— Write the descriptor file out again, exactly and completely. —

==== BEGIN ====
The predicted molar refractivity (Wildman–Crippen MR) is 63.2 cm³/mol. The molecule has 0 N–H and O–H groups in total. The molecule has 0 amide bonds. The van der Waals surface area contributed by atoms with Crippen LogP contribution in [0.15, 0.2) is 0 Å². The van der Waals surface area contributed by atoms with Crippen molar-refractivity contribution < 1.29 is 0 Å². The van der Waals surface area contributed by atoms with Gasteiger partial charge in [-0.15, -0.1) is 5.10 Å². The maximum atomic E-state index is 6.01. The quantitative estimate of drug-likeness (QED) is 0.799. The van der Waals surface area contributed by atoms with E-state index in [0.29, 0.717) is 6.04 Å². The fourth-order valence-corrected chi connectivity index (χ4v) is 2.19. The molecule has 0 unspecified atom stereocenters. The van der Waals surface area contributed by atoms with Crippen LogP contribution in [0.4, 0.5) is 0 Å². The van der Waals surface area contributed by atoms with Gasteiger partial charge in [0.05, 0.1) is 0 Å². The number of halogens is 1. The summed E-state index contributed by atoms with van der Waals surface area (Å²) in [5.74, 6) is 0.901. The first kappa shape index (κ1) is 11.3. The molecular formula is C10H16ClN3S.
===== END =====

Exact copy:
The predicted molar refractivity (Wildman–Crippen MR) is 63.2 cm³/mol. The molecule has 0 N–H and O–H groups in total. The molecule has 0 amide bonds. The van der Waals surface area contributed by atoms with Crippen LogP contribution in [0.15, 0.2) is 0 Å². The van der Waals surface area contributed by atoms with Crippen molar-refractivity contribution < 1.29 is 0 Å². The van der Waals surface area contributed by atoms with Gasteiger partial charge in [-0.15, -0.1) is 5.10 Å². The maximum atomic E-state index is 6.01. The quantitative estimate of drug-likeness (QED) is 0.799. The van der Waals surface area contributed by atoms with E-state index in [0.29, 0.717) is 6.04 Å². The fourth-order valence-corrected chi connectivity index (χ4v) is 2.19. The molecule has 0 unspecified atom stereocenters. The van der Waals surface area contributed by atoms with Crippen LogP contribution in [0.4, 0.5) is 0 Å². The van der Waals surface area contributed by atoms with Gasteiger partial charge in [0.05, 0.1) is 0 Å². The number of halogens is 1. The summed E-state index contributed by atoms with van der Waals surface area (Å²) in [5.74, 6) is 0.901. The first kappa shape index (κ1) is 11.3. The molecular formula is C10H16ClN3S.